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WorriedFather

Anxious To Understand Test Results

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Hi,

My dauther will be 5 yo in a month, and has always been the smallest in her class. She's on the lowest line of the range for his age, and has always been. She has also been experiencing some "not-so-solid" poop on a chronic basis, although we would not call that diarrhea, except when ill. Other than that, she is just like any other child.

The doctor suggested we run a few tests to make sure there was no allergy or anything to justify her smaller size. Perhaps he had celiac in mind, but didn't say anithing specific at that time. The results just came in, and it appears that:

- anti-gliadin IgG is the only positive (12 U/ml, with neutral ranging from 7 to 10 and positive higher than 10)

- everything else is negative (anti-gliadin IgA, EMA IgG, tTG IgA, tTG IgG, all below 5 U/ml with N<7 U/ml). Some IgE stuff was negative as well/

I have several questions:

- Will a biopsy be the only way to get the definitive answer for celiac, or are there some possible conclusions on these results alone? I read that tTG IgA and tTG IgG are the most important tests and they are negative here...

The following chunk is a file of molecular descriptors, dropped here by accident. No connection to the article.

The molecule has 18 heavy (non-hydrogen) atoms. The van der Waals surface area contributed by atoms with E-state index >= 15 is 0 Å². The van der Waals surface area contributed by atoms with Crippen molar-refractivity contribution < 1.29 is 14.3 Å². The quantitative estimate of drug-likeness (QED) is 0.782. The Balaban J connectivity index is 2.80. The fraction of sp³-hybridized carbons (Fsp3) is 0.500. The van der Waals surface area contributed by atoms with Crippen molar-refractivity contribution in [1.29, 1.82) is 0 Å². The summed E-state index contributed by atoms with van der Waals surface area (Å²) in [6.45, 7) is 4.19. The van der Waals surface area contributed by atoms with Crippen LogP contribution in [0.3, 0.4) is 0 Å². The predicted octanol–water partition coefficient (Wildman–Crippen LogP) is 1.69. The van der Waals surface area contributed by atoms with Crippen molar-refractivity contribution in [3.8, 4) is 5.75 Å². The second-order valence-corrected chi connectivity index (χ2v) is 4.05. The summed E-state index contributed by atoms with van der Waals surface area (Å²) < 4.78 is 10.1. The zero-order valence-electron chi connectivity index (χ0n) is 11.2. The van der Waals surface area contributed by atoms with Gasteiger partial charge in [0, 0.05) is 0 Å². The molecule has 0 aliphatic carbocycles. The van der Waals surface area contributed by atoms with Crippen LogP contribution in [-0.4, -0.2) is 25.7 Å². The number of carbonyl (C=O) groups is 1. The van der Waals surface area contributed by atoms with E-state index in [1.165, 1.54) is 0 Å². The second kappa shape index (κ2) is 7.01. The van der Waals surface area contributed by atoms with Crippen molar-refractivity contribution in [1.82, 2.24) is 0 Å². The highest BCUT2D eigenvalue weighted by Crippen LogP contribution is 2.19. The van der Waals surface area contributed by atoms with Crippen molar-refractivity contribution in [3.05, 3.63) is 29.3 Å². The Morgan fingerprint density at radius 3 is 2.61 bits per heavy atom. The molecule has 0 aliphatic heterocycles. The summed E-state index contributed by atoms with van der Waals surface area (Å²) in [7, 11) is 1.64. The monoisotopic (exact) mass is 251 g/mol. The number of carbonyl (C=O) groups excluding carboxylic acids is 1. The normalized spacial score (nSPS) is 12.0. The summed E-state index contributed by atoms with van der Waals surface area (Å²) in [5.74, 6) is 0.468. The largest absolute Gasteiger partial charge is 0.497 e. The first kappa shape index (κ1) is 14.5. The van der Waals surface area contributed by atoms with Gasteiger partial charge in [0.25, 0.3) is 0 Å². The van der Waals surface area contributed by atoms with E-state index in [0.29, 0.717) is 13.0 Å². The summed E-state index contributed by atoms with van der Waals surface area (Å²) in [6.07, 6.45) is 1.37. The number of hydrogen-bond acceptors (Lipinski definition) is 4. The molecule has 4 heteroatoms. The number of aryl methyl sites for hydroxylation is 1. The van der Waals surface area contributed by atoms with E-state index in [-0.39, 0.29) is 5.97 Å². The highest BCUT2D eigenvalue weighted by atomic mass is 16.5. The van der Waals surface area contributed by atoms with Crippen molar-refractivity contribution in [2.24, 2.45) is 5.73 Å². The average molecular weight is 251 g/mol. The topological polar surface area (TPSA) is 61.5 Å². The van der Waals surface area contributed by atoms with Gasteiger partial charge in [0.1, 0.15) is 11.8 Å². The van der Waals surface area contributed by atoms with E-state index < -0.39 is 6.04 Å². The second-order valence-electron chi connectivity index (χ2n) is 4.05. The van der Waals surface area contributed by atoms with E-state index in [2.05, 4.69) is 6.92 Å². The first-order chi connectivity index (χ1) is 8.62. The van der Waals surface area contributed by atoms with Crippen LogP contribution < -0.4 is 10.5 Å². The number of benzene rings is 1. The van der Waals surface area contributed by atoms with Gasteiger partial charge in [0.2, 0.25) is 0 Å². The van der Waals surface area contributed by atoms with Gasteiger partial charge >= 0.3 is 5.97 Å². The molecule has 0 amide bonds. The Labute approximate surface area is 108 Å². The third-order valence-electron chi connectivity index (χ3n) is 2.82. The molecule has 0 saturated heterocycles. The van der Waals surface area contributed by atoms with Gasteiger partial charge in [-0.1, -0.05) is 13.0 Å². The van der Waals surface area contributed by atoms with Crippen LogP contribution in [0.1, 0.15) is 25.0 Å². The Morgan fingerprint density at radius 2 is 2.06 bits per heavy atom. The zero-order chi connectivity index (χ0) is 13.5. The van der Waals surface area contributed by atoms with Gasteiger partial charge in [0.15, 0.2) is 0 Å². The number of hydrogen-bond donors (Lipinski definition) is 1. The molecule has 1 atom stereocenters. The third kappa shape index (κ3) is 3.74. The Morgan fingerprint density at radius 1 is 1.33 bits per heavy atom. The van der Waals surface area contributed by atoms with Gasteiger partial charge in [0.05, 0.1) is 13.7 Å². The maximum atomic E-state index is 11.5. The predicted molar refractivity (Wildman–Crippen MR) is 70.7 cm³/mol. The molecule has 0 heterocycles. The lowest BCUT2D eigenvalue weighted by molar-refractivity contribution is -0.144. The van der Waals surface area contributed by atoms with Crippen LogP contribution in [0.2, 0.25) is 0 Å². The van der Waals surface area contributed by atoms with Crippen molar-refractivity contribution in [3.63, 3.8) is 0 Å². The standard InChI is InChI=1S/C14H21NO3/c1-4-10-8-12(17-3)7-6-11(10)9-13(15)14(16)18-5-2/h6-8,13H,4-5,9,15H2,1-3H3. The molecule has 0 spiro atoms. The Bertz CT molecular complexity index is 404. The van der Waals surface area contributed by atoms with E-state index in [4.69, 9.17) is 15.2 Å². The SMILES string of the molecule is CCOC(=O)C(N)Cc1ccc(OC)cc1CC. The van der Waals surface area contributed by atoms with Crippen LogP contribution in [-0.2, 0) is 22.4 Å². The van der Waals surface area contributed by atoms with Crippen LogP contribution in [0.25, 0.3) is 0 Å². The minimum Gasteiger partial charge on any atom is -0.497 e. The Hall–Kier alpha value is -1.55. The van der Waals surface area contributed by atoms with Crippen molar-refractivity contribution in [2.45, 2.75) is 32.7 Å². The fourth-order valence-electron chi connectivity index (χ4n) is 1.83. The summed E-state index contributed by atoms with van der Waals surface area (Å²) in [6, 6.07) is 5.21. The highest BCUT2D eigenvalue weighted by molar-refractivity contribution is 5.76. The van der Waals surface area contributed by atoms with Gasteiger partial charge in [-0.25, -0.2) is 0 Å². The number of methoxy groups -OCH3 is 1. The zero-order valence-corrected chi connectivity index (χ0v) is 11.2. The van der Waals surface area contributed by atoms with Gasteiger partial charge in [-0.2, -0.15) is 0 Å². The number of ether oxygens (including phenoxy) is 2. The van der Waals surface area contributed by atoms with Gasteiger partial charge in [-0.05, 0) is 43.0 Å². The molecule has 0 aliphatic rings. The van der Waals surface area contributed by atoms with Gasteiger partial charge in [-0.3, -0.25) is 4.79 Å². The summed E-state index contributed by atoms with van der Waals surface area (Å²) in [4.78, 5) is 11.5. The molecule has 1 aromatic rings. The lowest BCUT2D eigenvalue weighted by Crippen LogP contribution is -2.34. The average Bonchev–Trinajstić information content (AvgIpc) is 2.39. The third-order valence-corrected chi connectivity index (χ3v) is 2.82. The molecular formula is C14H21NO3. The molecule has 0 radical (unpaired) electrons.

- If there ia a risk for celiac, is this disease often diagnosed at 5 yo? I read that it's often diagnosed before 1 or 2 yo after starting eating gluten, or can be discovered quite late with adults after being "underground'.

Thanks in advance, I know I'll get some "official" answers when speaking with the doctor early next week, but I could'nt wait to get some informed advices before then...

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Hi,

My dauther will be 5 yo in a month, and has always been the smallest in her class. She's on the lowest line of the range for his age, and has always been. She has also been experiencing some "not-so-solid" poop on a chronic basis, although we would not call that diarrhea, except when ill. Other than that, she is just like any other child.

The doctor suggested we run a few tests to make sure there was no allergy or anything to justify her smaller size. Perhaps he had celiac in mind, but didn't say anithing specific at that time. The results just came in, and it appears that:

- anti-gliadin IgG is the only positive (12 U/ml, with neutral ranging from 7 to 10 and positive higher than 10)

- everything else is negative (anti-gliadin IgA, EMA IgG, tTG IgA, tTG IgG, all below 5 U/ml with N<7 U/ml). Some IgE stuff was negative as well/

I have several questions:

- Will a biopsy be the only way to get the definitive answer for celiac, or are there some possible conclusions on these results alone? I read that tTG IgA and tTG IgG are the most important tests and they are negative here...

- If there ia a risk for celiac, is this disease often diagnosed at 5 yo? I read that it's often diagnosed before 1 or 2 yo after starting eating gluten, or can be discovered quite late with adults after being "underground'.